IT’S small world, indeed. A devastating earthquake with a magnitude 8.8 devastated Chile yesterday. Then I read the breaking news over the internet after a few minutes of the first tremor.

I connect with Chile, a Latin American country. I have a human rights lawyer friend there -- Claudia Kravetz. We were together in a class in Montréal, Canada last year and the group still connects through emails or Facebook.

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Then, yesterday morning, I posted a yahoo news account on my Facebook Wall and asked my Latin American colleagues how the others are. It turned out everyone’s ok. Clau responded from her Blackberry: “Dear friends I'm OK. No electricity though, be back ASAP, gotta keep my cell battery the longest I can. Thanks for the concern. Love u all. Clau (scared to death).”

After Chile’s massive earthquake and potential Pacific Rim tsunami damage, relief organizations, government agencies, corporations and throngs of people are on Google, Twitter, Facebook, YouTube and other services to seek and provide information and help.

It’s easy to get real-time responses half-way across the other side of the world, without resorting to expensive long-distance calls or travel. It’s a snap to keep in touch with one another across the seas and other countries. Everything is now local and global at the same time.

Take the Philippine national elections. I get responses from all over the country on my Wall posts, not to mention from Filipinos across the seas. And even some from foreigners.

Many politicians with no computer savviest think it’s still the big world out there with independent fiefdoms, and they can keep people in the dark.

Not anymore. While the Internet penetration rate in the country has remained in the high single-digit level, more and more Filipinos, particularly those in urban areas, are getting hooked on online activity, linking everyone else as a chain within and outside their geographic boundaries.

The Yahoo-Nielsen Net Index 2008, done last year by measurement and analysis firm Nielsen Company and Internet juggernaut Yahoo, reveals that 28 percent of Filipinos in National Urban Philippines -- or in 22 major cities, including Bacolod City -- access the Internet.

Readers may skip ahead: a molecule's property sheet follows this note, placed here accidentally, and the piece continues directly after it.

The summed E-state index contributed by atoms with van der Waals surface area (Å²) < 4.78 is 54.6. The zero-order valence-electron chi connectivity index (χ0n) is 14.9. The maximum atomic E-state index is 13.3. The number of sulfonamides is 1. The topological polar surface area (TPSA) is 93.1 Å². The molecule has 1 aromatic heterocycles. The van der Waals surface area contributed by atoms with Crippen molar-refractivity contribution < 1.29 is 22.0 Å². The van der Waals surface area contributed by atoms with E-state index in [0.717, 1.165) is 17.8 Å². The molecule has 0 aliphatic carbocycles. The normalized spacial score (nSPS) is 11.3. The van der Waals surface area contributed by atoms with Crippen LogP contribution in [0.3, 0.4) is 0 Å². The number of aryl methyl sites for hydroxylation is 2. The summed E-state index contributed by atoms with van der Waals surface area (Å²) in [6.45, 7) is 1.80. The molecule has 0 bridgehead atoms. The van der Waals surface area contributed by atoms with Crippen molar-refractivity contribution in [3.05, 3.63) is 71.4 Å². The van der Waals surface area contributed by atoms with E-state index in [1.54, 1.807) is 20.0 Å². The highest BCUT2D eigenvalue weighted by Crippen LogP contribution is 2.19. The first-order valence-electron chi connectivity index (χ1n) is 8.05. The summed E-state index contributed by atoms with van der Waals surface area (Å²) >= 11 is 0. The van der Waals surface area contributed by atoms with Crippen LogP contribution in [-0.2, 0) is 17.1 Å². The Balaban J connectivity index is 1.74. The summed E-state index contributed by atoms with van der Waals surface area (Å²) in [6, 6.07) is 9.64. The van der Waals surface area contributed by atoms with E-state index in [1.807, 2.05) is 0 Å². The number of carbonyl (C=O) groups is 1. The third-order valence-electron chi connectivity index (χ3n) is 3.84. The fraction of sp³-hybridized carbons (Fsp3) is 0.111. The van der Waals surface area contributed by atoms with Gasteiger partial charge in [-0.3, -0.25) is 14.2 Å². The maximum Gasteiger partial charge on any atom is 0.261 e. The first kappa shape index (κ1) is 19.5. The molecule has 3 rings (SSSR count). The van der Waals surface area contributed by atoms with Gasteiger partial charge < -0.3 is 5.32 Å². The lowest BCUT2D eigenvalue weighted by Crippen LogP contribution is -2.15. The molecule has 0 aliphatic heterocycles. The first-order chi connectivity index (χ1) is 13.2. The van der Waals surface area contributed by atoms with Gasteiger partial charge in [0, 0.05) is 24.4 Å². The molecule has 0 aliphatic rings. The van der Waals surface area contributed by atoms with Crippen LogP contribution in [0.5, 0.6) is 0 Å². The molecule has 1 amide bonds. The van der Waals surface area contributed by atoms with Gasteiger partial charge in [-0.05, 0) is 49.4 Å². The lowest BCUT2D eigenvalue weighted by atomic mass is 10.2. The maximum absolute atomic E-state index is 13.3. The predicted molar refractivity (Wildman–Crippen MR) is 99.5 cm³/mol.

Young Filipinos are the most attracted to the Internet, the survey shows, with 50 percent of those in the 10 to 19-year-old age bracket accessing the Internet in the past month. Another strong user category is that of the 20 to 29-year-olds, with 41 percent going online. That means, mostly students.

Local Internet users obviously want to keep in touch with loved ones and friends overseas, and that the huge number of Filipinos living and working overseas contributes to this trend.

In terms of attitude, the Net Index shows that Internet consumers are more likely to want to stand out in the crowd than traditional media consumers. Looking young, being fashion-forward and keeping abreast with the latest developments in technology are also important to Netizens.

Online social networking ad spend in Asia should hit $260 million last year, $345 million this year and $415 million by 2011. Asia is growing faster than the rest of the world.

Almost all candidates have their own social networking sites. But judging from sites, a large number has a low level of expectations of what these sites could do. Many still want to press the masa (crowd) in the flesh.

Rightly so. But they forgot that from the demographics, most internet users are the young, the largest voting bloc in Bacolod. Moreover, many reached high school and college levels. That means, they are less susceptible to what their parents tell them to vote for, but are easily swayed by their online peers.

It’s no longer just a small world, but an integrated world as well. Let’s see then how the Philippine elections will turn out and how the internet will impact on electoral campaigns. I predict that many young candidates will see themselves winning many of the posts up for grabs.

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